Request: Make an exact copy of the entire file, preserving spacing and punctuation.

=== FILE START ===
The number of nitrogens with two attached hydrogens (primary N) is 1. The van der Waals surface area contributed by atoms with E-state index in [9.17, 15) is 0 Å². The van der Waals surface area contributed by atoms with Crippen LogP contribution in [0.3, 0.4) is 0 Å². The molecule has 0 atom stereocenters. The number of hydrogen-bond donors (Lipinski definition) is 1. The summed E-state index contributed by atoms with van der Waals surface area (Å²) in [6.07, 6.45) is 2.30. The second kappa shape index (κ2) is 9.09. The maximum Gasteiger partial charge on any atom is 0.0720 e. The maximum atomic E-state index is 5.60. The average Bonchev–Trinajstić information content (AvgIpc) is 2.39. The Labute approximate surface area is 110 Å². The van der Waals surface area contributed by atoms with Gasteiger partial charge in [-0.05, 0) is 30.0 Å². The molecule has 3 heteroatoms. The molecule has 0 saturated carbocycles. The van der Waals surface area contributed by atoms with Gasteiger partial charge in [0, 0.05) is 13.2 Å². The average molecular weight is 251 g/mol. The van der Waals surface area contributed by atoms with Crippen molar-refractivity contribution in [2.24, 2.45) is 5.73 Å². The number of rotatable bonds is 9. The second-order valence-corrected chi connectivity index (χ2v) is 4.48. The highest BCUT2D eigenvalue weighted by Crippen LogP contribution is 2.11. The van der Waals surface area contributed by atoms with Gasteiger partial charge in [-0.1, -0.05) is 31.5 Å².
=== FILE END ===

The number of nitrogens with two attached hydrogens (primary N) is 1. The van der Waals surface area contributed by atoms with E-state index in [9.17, 15) is 0 Å². The van der Waals surface area contributed by atoms with Crippen LogP contribution in [0.3, 0.4) is 0 Å². The molecule has 0 atom stereocenters. The number of hydrogen-bond donors (Lipinski definition) is 1. The summed E-state index contributed by atoms with van der Waals surface area (Å²) in [6.07, 6.45) is 2.30. The second kappa shape index (κ2) is 9.09. The maximum Gasteiger partial charge on any atom is 0.0720 e. The maximum atomic E-state index is 5.60. The average Bonchev–Trinajstić information content (AvgIpc) is 2.39. The Labute approximate surface area is 110 Å². The van der Waals surface area contributed by atoms with Gasteiger partial charge in [-0.05, 0) is 30.0 Å². The molecule has 3 heteroatoms. The molecule has 0 saturated carbocycles. The van der Waals surface area contributed by atoms with Gasteiger partial charge in [0, 0.05) is 13.2 Å². The average molecular weight is 251 g/mol. The van der Waals surface area contributed by atoms with Crippen molar-refractivity contribution in [2.24, 2.45) is 5.73 Å². The number of rotatable bonds is 9. The second-order valence-corrected chi connectivity index (χ2v) is 4.48. The highest BCUT2D eigenvalue weighted by Crippen LogP contribution is 2.11. The van der Waals surface area contributed by atoms with Gasteiger partial charge in [-0.1, -0.05) is 31.5 Å².